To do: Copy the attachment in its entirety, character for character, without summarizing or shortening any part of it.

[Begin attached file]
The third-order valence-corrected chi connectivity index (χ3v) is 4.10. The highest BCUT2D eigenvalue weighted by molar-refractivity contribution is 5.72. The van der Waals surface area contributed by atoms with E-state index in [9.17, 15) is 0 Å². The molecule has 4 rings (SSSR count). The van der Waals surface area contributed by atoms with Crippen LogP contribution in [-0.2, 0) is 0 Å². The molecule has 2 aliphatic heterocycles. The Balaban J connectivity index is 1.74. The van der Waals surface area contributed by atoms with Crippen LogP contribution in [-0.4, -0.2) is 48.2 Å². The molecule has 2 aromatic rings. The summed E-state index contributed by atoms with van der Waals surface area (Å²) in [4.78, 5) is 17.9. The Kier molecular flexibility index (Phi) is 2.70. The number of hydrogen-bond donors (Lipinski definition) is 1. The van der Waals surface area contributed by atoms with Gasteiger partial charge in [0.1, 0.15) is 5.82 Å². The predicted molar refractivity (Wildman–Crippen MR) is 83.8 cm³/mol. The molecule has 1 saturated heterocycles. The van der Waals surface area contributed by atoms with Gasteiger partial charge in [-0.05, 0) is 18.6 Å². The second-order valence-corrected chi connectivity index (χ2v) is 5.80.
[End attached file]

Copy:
The third-order valence-corrected chi connectivity index (χ3v) is 4.10. The highest BCUT2D eigenvalue weighted by molar-refractivity contribution is 5.72. The van der Waals surface area contributed by atoms with E-state index in [9.17, 15) is 0 Å². The molecule has 4 rings (SSSR count). The van der Waals surface area contributed by atoms with Crippen LogP contribution in [-0.2, 0) is 0 Å². The molecule has 2 aliphatic heterocycles. The Balaban J connectivity index is 1.74. The van der Waals surface area contributed by atoms with Crippen LogP contribution in [-0.4, -0.2) is 48.2 Å². The molecule has 2 aromatic rings. The summed E-state index contributed by atoms with van der Waals surface area (Å²) in [4.78, 5) is 17.9. The Kier molecular flexibility index (Phi) is 2.70. The number of hydrogen-bond donors (Lipinski definition) is 1. The van der Waals surface area contributed by atoms with Gasteiger partial charge in [0.1, 0.15) is 5.82 Å². The predicted molar refractivity (Wildman–Crippen MR) is 83.8 cm³/mol. The molecule has 1 saturated heterocycles. The van der Waals surface area contributed by atoms with Gasteiger partial charge in [-0.05, 0) is 18.6 Å². The second-order valence-corrected chi connectivity index (χ2v) is 5.80.